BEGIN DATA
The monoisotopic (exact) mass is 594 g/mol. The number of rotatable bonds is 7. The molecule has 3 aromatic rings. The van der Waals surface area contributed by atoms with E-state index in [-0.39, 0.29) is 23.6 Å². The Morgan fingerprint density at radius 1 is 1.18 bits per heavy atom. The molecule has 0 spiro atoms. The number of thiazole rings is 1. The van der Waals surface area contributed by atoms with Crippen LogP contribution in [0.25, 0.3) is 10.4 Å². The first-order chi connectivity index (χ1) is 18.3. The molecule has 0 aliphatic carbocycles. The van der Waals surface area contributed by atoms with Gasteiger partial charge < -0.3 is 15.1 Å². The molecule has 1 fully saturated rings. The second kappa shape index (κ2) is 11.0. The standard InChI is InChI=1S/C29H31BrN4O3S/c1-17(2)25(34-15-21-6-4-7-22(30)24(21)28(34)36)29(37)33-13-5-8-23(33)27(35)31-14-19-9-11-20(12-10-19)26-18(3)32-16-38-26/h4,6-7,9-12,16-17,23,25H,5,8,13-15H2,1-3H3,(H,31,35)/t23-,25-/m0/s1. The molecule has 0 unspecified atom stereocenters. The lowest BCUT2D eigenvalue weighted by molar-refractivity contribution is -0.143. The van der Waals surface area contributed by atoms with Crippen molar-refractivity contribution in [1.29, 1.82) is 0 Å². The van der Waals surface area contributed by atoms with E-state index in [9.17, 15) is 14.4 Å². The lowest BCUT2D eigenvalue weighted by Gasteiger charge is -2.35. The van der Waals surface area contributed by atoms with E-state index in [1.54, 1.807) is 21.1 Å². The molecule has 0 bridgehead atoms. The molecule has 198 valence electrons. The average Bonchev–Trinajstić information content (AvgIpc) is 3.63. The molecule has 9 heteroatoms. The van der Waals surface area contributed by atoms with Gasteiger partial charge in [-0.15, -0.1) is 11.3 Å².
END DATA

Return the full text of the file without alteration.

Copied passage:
The monoisotopic (exact) mass is 594 g/mol. The number of rotatable bonds is 7. The molecule has 3 aromatic rings. The van der Waals surface area contributed by atoms with E-state index in [-0.39, 0.29) is 23.6 Å². The Morgan fingerprint density at radius 1 is 1.18 bits per heavy atom. The molecule has 0 spiro atoms. The number of thiazole rings is 1. The van der Waals surface area contributed by atoms with Crippen LogP contribution in [0.25, 0.3) is 10.4 Å². The first-order chi connectivity index (χ1) is 18.3. The molecule has 0 aliphatic carbocycles. The van der Waals surface area contributed by atoms with Gasteiger partial charge < -0.3 is 15.1 Å². The molecule has 1 fully saturated rings. The second kappa shape index (κ2) is 11.0. The standard InChI is InChI=1S/C29H31BrN4O3S/c1-17(2)25(34-15-21-6-4-7-22(30)24(21)28(34)36)29(37)33-13-5-8-23(33)27(35)31-14-19-9-11-20(12-10-19)26-18(3)32-16-38-26/h4,6-7,9-12,16-17,23,25H,5,8,13-15H2,1-3H3,(H,31,35)/t23-,25-/m0/s1. The molecule has 0 unspecified atom stereocenters. The lowest BCUT2D eigenvalue weighted by molar-refractivity contribution is -0.143. The van der Waals surface area contributed by atoms with Crippen molar-refractivity contribution in [1.29, 1.82) is 0 Å². The van der Waals surface area contributed by atoms with E-state index in [9.17, 15) is 14.4 Å². The lowest BCUT2D eigenvalue weighted by Gasteiger charge is -2.35. The van der Waals surface area contributed by atoms with E-state index in [1.54, 1.807) is 21.1 Å². The molecule has 0 bridgehead atoms. The molecule has 198 valence electrons. The average Bonchev–Trinajstić information content (AvgIpc) is 3.63. The molecule has 9 heteroatoms. The van der Waals surface area contributed by atoms with Gasteiger partial charge in [-0.15, -0.1) is 11.3 Å².